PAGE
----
What We're Reading: BDP Trendwatch Week 44

front of cargo ship traveling in ocean

IMO concludes draft carbon deal, in face of green lobby objections

Delegates at the International Maritime Organization (IMO) intersessional meeting have agreed draft measures on cutting the carbon intensity from existing ships, amid some acrimony over the discussions as the environmental lobby pressure shipping to do more.

The latest proposals are expected to be agreed at the next Marine Environment Protection Committee (MEPC) 75 set for 16-20 November, but some environmental non-governmental organisations (NGOs) have said that the proposals do not go far enough, while industry figures believe that industry must take an ordered approach to greenhouse gas (GHG) reduction.

Source: Container News

 

UK should learn a lesson from 'disastrous' Australian customs switch

Australia’s “disastrous” implementation of a new customs system in 2005 bears marked similarities with the UK approach to post-Brexit customs, which could lead to months of delays, experts have warned.

A source familiar with Australian logistics history told The Loadstar that, just as the UK government has through the Brexit process, Australia chose to ignore industry and push ahead with “ill-informed” changes.

“What happened in 2005 was that, overnight, everything changed despite industry stressing it was not ready for the swap,” said the source.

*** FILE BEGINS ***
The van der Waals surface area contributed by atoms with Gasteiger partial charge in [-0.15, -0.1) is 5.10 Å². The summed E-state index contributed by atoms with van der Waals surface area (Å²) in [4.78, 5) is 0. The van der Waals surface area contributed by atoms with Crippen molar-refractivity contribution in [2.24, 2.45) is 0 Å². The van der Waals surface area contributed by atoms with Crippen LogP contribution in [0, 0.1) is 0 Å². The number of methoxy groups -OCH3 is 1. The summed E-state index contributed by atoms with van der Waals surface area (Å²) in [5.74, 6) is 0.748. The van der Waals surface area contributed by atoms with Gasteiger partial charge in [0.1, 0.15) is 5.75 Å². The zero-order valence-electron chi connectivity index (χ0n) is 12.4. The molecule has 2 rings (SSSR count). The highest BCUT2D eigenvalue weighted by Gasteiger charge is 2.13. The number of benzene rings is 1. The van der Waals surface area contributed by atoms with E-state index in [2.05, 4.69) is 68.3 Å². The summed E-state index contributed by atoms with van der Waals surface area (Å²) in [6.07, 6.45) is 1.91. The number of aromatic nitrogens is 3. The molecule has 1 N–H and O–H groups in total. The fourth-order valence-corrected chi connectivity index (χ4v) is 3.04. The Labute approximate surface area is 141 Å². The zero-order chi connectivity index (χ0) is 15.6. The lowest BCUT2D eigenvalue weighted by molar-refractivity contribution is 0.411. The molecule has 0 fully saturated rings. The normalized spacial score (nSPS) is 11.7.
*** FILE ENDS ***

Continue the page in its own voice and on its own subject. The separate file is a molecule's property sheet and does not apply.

Source: The Loadstar

 

Air cargo demand continued to rally in September

Air cargo demand continued its gradual recovery in September with figures heading back towards year-ago levels, according to data from WorldACD.

Figures from the data provider show that demand in September was down 12.5% year on year, which brings “some reason for optimism”. This compares with a 33% decline in demand in April when the market low was reached.

WorldACD figures also show that demand bucked seasonal trends in September and increased by 8% compared with August.

Source: Air Cargo News

 

Transpac carriers planning 'unprecedented' boost to capacity

With eastbound container volumes on the transpacific continuing to surge through October and November, carriers are planning significant capacity increases on the tradelane, says Sea-Intelligence.

According to the shipping consultancy, “the transpacific trade stands out” as the route carriers are focusing on for volume growth.

“We are now at a point where capacity has grown more than 20% on a year-on-year basis, which significantly exceeds what we have seen in the past,” said the shipping consultancy, describing the development on the tradelane as “unprecedented”.